A large crowd of young and old alike serenaded soccer star Christine Sinclair as she arrived in Vancouver a day after carrying Canada's flag in the London Games closing ceremony.
"We wanted, heading into this tournament, (to) leave the sport in a better place than when we'd gone into it," she said. "I could never have imagined this (strong show of support) would have come."
Across the country, Sinclair's teammate Diana Matheson, who scored the dramatic winning goal in Canada's bronze-medal victory over France, also received a hero's welcome when she arrived at Toronto's Pearson Airport.
"I think right now we're going home to sleep for a week," said Matheson.
Canada's only gold medallist was also greeted by adoring fans in Toronto.
Trampolinist Rosie MacLennan, proudly wearing her medal around her neck, said her Olympic success has brought a lot of attention to her sport.
"Now everybody knows my name," said the 23-year-old MacLennan, whose saw her Twitter followers explode from 900 to more than 14,000 after the big win.
In Montreal, Canadian Olympic athletes made a triumphant return to Trudeau airport as friends and family belted out the national anthem.
The delegation included a number of bronze medallists — divers Jennifer Abel, Emilie Heymans, Roseline Filion, Meaghan Benfeito, and judoka Antoine-Valois Fortier were all present.
Valois-Fortier, the first Canadian to win an Olympic judo medal since his coach, Nicolas Gill, won gold at the Sydney Games in 2000, literally burst into tears on the mat at the conclusion of his bronze-winning fight.
"It was a very emotional moment," the judoka explained. "It all came out at once, all the better if the spectators were moved by it."
Meanwhile, the four Canadian divers return home with the feeling of a job well done. Heymans and Abel picked up the bronze in the three-metre synchro event, while compatriots Benfeito and Filion did the same from the 10-metre platform.
It was an even more satisfying result for the best friends Benfeito and Filion, who placed seventh at the Beijing Games in 2008.
Heymans, taking part in her final Olympics, finished her career by becoming the first diver in history to win a medal at four different Games. She was a big help to her young teammate, who at only 20, was participating in her second Games.
"Emilie has so much experience behind her," said Abel. "She taught me to stay calm, to take my time and to have fun during competitions."
Jubliant fans weren't staying calm about Sinclair's arrival in Vancouver.
"We love you, Christine!" shouted one young female admirer.
"She's our captain! She's our captain!" others chanted.
The women's soccer bronze was one of the biggest Canadian stories of the London Games after the team lost to the United States in a semifinal marred by controversial officiating.
Sinclair said the bronze medal reaffirms her desire to go for gold again at the 2016 Summer Games in Rio de Janeiro.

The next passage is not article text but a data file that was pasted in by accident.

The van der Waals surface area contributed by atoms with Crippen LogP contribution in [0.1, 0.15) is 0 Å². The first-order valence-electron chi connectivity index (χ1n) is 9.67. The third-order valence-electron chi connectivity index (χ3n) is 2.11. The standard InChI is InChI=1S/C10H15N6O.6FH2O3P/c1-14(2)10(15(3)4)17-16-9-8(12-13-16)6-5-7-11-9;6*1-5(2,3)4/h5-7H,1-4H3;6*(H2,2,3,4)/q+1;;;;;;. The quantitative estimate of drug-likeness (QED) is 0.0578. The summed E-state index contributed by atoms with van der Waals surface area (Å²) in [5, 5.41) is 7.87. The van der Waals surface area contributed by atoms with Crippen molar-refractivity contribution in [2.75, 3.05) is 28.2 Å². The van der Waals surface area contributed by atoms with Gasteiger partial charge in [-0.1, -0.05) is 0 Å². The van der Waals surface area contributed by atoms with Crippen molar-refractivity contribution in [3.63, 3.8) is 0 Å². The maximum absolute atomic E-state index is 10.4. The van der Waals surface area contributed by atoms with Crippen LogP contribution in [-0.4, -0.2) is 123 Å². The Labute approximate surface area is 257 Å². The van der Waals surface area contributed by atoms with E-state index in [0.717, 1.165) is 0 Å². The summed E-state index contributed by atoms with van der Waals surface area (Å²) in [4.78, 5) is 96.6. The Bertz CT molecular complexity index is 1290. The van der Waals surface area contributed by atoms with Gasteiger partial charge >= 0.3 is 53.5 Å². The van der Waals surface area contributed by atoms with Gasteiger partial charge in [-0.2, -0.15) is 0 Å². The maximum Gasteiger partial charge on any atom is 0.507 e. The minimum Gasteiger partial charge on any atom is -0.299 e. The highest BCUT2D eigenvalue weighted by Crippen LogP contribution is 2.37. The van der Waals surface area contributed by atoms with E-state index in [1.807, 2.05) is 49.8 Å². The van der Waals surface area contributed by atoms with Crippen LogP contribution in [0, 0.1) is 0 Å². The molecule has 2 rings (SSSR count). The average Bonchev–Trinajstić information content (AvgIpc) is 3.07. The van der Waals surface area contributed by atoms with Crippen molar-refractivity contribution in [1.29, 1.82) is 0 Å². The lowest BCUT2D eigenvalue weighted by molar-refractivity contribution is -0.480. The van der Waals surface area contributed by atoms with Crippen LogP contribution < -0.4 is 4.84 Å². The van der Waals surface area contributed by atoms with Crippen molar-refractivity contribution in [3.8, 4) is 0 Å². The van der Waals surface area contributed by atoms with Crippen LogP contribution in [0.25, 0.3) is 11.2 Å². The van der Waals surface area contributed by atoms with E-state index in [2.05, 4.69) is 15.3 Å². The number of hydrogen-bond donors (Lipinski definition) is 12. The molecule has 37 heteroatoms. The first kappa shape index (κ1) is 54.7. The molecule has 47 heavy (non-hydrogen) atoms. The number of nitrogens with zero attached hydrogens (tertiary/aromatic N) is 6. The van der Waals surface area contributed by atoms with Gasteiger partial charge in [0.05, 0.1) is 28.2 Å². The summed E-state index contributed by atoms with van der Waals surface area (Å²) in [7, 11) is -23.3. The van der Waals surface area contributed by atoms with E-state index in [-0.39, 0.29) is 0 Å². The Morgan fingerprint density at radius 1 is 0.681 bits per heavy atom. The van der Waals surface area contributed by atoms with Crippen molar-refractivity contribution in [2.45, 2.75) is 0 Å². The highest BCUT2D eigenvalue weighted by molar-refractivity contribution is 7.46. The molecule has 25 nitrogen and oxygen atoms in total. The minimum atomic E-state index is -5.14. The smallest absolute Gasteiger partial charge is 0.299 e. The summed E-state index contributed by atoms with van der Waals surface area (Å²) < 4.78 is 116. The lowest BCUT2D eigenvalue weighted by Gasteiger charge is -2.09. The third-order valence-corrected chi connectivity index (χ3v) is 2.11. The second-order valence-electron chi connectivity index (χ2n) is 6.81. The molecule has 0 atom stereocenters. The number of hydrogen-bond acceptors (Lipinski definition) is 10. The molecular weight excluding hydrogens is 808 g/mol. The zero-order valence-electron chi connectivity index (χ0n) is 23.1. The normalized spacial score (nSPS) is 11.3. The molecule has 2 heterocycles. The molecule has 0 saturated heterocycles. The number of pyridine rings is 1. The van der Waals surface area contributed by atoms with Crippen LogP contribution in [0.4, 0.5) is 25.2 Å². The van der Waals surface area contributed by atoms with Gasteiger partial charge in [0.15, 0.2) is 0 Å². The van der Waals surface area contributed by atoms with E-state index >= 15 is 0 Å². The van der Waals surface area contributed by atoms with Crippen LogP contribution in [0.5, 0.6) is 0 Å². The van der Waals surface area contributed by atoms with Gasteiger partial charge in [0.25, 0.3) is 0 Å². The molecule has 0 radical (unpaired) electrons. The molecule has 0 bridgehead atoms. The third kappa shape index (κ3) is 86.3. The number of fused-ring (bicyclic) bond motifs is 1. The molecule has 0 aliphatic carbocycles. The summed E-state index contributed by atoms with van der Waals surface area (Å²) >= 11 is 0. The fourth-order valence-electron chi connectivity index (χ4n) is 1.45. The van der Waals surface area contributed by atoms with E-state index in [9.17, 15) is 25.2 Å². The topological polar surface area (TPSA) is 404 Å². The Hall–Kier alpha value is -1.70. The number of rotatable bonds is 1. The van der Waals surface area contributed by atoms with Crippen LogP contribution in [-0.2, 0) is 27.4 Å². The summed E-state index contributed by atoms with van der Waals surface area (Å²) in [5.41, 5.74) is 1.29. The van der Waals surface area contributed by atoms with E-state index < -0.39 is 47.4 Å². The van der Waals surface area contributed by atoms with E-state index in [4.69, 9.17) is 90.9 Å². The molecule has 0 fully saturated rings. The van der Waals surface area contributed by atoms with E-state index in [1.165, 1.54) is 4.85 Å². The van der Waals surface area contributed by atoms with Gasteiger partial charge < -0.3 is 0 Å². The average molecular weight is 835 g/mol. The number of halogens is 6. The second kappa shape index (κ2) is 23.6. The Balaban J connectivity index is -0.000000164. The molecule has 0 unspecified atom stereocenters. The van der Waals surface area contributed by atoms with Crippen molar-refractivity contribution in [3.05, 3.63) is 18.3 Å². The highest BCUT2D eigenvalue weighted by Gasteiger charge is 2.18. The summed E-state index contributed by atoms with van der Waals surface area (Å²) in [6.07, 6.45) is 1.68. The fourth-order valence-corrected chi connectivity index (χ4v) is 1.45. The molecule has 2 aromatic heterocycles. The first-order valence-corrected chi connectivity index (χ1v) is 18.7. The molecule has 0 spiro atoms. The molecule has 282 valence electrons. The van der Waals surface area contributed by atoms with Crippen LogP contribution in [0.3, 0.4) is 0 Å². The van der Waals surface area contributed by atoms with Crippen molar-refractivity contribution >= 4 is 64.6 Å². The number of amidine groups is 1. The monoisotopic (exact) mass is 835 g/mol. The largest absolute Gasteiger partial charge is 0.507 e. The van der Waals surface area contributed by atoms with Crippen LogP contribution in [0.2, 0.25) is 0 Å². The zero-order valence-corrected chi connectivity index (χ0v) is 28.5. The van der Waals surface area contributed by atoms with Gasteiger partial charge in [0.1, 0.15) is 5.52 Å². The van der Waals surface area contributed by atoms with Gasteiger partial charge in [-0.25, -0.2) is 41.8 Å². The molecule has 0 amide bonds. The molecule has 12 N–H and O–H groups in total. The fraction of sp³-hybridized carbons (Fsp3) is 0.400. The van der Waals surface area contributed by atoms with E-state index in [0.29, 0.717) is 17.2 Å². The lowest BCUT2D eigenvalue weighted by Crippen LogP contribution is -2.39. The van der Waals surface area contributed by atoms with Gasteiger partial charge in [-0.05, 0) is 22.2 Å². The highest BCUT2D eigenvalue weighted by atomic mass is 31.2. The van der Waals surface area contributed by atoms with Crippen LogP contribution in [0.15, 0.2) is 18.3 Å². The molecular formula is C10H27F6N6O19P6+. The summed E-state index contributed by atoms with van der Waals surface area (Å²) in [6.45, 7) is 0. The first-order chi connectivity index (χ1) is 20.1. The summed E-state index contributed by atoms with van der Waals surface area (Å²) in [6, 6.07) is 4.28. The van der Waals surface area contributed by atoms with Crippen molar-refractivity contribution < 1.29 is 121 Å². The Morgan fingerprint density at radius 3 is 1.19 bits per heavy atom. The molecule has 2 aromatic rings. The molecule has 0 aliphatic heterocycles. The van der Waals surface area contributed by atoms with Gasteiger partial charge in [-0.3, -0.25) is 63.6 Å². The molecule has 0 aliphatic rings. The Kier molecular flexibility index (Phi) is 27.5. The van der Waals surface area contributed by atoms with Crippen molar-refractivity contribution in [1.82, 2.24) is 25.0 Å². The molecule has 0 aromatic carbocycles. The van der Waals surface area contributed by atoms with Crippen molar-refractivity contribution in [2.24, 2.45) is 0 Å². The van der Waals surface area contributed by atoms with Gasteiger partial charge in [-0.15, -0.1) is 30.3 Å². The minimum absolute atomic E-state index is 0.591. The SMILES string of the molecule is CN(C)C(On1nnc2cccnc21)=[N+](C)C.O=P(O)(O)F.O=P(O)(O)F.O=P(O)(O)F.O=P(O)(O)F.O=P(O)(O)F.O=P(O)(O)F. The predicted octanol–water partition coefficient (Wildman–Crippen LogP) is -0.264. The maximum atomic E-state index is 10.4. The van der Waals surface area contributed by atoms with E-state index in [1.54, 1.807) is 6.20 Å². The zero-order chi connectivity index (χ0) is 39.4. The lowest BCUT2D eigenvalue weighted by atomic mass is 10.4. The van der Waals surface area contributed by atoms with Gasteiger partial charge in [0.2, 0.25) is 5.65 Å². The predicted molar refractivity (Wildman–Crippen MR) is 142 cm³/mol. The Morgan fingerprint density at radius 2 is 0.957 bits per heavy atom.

"I'm not retiring," said Sinclair. "I don't think any of us are retiring."
In the months leading up to the Games, the 29-year-old, Burnaby, B.C., native said she would keep playing until at least the 2015 Women's World Cup, which Canada is hosting, and likely stay on for another year for the Rio Games.
But there was no doubt about her future Monday as she spoke to reporters, signed autographs and posed for pictures for hundreds of fans.
Sinclair helped Canada claim its first ever Olympic medal in soccer as she led all scorers at the Games with six goals. It was also Canada's first medal in a traditional team sport at a Summer Games since 1936.
Sinclair's teammate Sophie Schmidt said the adulation shown Canada's captain was well deserved.
"She's meant so much to this team, and been the heart and soul of the team for so long," said Schmidt. "Now, finally, she has that medal. That kind of gives her that hero status. It's fantastic."
Soccer players Karina LeBlanc and Emily Zurrer also arrived in Vancouver on Monday as did silver-medal winning rower Krista Guloien and weightlifter Christine Girard, who won a bronze medal in London.
The strong show of support had some athletes fighting back tears.
"You can't ask for anything more, to come out and have young girls chant your name and be supportive," said Schmidt. "It's fantastic."
"We wanted to do something special for this country," added LeBlanc.
While Sinclair was sure about her future, others were pondering theirs.
"I’m looking forward," said star kayaker Adam van Koeverden who won silver in London. "I don’t know that I’m done.”
If van Koeverden does decide to retire, he will go out on a high note. The 30-year-old Burlington, Ont., native ranks as Canada's all-time top paddler with four Olympic medals.
But the camaraderie with other kayakers is what he cherishes most.
"It’s cool, but it’s not the reason I do this," he said in Toronto. "It’s not why I get up early in the morning and get on the water."
— with files from Guillaume Lepage and Gustavo Vieira.Suggest a correction